||Eddie Charlton AM
||31 October 1929. Merewether, New South Wales, Australia
||8 November 2004
||1963 - 1995
||129 (1983 Benson & Hedges Irish Masters)
||3rd (1976/77 60 1979/80)
Although he never won a major ranking tournament, ‘Steady’
Eddie Charlton was one of the most consistent and hard to beat players from the
late 1960s to mid 1980s being ranked at number three for five successive
seasons and three times runner-up in the world championships at both snooker
Eddie was born in Merewether,
New South Wales in Australia and came from a sporting
family. His brother Jim was also a professional snooker player but never joined
the world ranks. Eddie himself was a senior grade footballer, a champion
surfer, a good cricketer and boxer. One of his proudest moments was when he
carried the Olympic torch on part of its journey to the 1956 Games in Melbourne.
Having been a coal miner, he turned professional in 1963 at
the age of 34 and the following season he won the Australian Professional
Championship, a title that he went on to win, with one exception, for the next
20 years. That one defeat was at the hands of Warren Simpson in 1968. In that
year he first came to play in England
and challenged John Pulman for the world title, losing 34-39.
He did not play in the first of the newly organised knock
out world championships in 1969, nor the next, in April 1970. When, however, in
November of that year, they were held in Melbourne,
he was one of the favourites but to everyone’s surprise, lost in the semis to
Warren Simpson. He would not lose again to a fellow countryman, on level terms,
for ten years.
1972 he reached the world semi-final again losing to John
Spencer and won the BBC Pot Black title which he retained the following
setting a high break record for that event of 110 which was never to be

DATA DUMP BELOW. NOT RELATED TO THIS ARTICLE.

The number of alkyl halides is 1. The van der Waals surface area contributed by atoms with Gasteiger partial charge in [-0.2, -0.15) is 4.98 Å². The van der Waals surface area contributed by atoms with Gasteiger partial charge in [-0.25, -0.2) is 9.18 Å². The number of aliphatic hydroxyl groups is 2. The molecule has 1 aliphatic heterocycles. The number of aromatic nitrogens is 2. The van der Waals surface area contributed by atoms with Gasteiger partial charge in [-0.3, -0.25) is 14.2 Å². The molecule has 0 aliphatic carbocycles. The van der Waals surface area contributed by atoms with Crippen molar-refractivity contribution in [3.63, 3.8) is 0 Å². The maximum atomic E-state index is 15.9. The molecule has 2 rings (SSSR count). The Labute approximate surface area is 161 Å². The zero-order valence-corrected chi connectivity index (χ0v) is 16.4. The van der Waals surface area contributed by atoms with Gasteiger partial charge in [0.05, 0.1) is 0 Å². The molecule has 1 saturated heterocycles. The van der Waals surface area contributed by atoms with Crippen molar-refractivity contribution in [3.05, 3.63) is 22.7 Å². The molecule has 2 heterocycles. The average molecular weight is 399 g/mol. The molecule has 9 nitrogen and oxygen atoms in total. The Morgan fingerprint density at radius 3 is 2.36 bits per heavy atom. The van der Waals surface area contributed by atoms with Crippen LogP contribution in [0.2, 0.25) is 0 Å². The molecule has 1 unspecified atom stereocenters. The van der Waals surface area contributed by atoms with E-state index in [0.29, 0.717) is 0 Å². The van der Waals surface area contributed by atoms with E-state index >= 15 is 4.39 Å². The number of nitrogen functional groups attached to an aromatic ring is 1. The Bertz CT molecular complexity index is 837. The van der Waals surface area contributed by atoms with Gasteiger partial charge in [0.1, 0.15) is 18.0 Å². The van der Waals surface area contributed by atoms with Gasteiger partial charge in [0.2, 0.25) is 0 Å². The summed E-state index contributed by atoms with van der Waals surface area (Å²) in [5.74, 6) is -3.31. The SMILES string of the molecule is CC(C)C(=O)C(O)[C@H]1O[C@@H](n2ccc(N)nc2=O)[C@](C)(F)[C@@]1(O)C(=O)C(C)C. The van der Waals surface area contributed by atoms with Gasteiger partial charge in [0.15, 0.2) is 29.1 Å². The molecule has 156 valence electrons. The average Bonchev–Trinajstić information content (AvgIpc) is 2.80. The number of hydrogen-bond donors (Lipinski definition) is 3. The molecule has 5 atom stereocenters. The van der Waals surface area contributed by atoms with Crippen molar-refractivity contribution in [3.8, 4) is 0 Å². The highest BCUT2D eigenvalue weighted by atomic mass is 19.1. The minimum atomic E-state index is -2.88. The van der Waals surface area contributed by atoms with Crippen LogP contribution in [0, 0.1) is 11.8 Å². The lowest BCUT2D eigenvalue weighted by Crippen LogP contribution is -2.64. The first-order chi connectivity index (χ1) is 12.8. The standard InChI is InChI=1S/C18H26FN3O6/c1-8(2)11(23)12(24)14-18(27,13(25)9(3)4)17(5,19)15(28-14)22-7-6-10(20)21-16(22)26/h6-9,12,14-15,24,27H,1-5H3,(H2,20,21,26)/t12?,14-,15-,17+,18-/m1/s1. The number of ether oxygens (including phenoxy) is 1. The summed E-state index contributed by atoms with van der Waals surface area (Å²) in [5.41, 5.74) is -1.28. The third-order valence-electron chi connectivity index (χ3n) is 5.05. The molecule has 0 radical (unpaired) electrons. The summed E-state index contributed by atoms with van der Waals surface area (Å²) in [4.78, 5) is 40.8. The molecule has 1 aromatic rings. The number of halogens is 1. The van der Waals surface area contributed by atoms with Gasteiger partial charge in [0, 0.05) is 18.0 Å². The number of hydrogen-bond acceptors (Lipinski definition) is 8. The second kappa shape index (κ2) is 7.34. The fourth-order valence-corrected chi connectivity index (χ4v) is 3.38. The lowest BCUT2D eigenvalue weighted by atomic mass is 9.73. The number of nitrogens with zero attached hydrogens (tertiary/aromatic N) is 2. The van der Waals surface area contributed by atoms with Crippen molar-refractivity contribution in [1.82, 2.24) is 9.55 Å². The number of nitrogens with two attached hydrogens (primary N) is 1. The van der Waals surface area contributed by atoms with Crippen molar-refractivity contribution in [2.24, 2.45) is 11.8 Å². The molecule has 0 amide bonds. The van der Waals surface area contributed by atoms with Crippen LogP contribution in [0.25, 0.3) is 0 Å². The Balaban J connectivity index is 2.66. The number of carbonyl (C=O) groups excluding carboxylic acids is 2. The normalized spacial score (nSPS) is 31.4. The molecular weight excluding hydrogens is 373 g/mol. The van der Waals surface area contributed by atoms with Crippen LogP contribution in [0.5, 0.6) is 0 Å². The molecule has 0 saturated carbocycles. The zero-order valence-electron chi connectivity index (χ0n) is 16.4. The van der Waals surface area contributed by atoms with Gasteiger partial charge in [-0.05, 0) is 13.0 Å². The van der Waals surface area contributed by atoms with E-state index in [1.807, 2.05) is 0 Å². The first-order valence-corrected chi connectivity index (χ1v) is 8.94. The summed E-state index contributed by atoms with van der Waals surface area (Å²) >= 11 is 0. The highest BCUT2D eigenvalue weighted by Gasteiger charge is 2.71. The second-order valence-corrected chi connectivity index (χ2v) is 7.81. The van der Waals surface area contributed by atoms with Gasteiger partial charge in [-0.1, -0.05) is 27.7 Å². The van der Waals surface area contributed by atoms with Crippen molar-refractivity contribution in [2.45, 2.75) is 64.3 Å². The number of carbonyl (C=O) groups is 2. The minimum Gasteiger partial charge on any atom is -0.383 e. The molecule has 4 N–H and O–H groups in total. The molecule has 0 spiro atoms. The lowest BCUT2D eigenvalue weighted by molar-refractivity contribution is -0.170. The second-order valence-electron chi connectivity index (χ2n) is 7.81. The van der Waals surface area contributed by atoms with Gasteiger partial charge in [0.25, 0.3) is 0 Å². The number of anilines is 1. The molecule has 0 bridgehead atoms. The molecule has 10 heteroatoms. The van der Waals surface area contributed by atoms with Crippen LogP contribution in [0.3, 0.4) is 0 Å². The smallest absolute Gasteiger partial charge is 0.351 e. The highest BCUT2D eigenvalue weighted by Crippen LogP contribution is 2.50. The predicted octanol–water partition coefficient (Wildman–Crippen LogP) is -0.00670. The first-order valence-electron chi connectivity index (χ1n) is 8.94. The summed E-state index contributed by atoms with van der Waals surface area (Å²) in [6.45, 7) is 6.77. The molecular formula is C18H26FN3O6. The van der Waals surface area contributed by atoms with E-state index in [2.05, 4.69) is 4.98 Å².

bettered until 2006 after the event was revided with a slightly changed
format . In 1973 he reached the world final only to lose to Ray
In the next season he only reached the second round.
1975 saw him in the semi-finals of the first Benson &
Hedges Masters and he followed this with another world final, again losing to
Ray Reardon, this time only in the deciding frame, 30-31. The next season he
reached the semis of both the Masters and the world championship but did win
one title. This was the World Professional Match-Play Championship held in Melbourne. Eddie beat Ray
Reardon 31-24. That tournament was never held again although the name was
revived in an event promoted by Barry Hearn in the late 1980s.
He reached four more world semi-finals, the last in 1982 and
two other world ranking semis, the 1982 Professional Players Tournament and
1983 Jameson International. A third Pot Black title came in 1980 and
semi-finals of the World Doubles in both 1982 and 1983 with Alex Higgins and
Bill Werbeniuk respectively. He also reached another Masters semi-final in
1983. He then began to slide down the rankings but was still in the top 16 in 1985/6
at the age of 56 and did not drop out of the top 32 until 1992/3. By then he
was 63 and finding it more and more difficult to beat the host of new players
coming on the scene. He played for a few more seasons but, after a dispute,
resigned from the WPBSA and did not play on the circuit after the 1994/5
In the meantime he was runner-up to Cliff Wilson in the
World Seniors championship held in 1991.Eddie had been the captain of every
Australian team in the early World Cups but when this was event was revived in
1996, he declined to take part. By then he was 67.
Also proficient at billiards, he twice, unsuccessfully,
challenged Rex Williams for the world title in 1974 and 1976 and reached a
third final only to lose to Mark Wildman in 1984. He was always active in the
organisation and promotion of the game and formed the Australian Professional
Players Association as well as being responsible for bringing many of the top
players to play in Australia.
He was last seen in the UK
in 2000 when he returned to play in the World Seniors Masters.
Eddie died on 8 November 2004 in Palmerston, New
Zealand where he had flown to fulfil some
exhibition engagements. He was awarded the Australian Order of Merit in 1980.
|World Professional Snooker Championship Runner up
||1968, 1973, 1975.
|World Professional Matchplay champion
|Pot Black champion
||1972, 1973, 1980
|Australian Professional Champion
||1964-1967, 1968-1984 (13 times)
|World seniors Championship runner -up
|World Professional Billiards Championship runner up
||1974, 1976, 1984
© Chris Turner 2009
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